The Durham Hymns was a World War One commemorative project delivered by The Northern Regional Brass Band Trust in partnership with Durham County Council.
The Hymns premiered at Durham Cathedral on Saturday 16 July 2016 as the finale of Durham Brass Festival 2016.
The Hymns were specially commissioned from the Poet Laureate, Carol Ann Duffy and composers Jessica Curry and Orlando Gough. We also commissioned Jonathan Bates to write a piece solely for brass band - A Prelude to George Butterworth. The premiere marked the centenary of the mid-point of the First World War, offering an opportunity to share and reflect on the historical and contemporary significance of the commemorations.
The performers at the premiere in, were:
- The Centenary Brass Band, comprising Bearpark and Esh Brass Band and Durham Miners Association Brass Band plus members of the Reg Vardy Band. Conductor, Alan Fernie
- The Centenary Choir, drawn from amateur singers from across the county
- Voices Of Hope, the acclaimed chamber choir led by Simon Fidler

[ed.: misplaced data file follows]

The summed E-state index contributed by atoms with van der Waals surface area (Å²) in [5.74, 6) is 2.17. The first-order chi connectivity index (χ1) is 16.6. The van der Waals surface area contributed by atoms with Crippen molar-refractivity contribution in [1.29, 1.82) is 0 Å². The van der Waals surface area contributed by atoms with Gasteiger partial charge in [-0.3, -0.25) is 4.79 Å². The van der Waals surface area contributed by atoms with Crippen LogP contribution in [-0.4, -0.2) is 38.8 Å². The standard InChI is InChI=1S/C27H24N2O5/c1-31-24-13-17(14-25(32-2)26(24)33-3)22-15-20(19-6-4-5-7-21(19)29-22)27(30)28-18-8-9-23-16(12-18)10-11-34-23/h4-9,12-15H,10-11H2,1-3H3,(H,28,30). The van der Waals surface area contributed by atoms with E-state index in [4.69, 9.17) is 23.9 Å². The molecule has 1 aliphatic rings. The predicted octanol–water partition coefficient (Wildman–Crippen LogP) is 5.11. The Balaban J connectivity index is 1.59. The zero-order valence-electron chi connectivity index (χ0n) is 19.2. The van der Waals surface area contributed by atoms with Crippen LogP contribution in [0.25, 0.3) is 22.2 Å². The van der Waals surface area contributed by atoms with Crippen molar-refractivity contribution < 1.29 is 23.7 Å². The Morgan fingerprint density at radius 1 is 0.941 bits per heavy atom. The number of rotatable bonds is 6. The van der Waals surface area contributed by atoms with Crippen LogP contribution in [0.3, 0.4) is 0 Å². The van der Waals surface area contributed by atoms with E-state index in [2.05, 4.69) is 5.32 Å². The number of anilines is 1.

- Charlie Hardwick and Phil Corbitt read the linking narration
"This was a performance of distinction, beautifully rehearsed, superbly conducted and magnificently played." Roderic Dunnet, The Church Times
The hymns remind us not only of those who have died, that the wartime experience of the survivors was both shattering and heroic, but lead us into the everyday experiences of those left behind, their stoicism, courage and resilience. They illuminate and demonstrate the very richness and complexity of our shared history and make us consider the impact of the war on subsequent generations.
As I sat looking out on the village green, I saw a lovely sight which sent me back into the past again. A bunch of men were playing at quoits, a game I have never witnessed since before the First World War. Such peaceful scenes restore one’s hopes again. I pray night and day there will be no more wars, but my faith is shattered when I hear the news. Men are growing so wise in so many ways, yet never wise enough to prevent wars. They will never learn.
From the memoirs of Adeline Hodges from Seaham.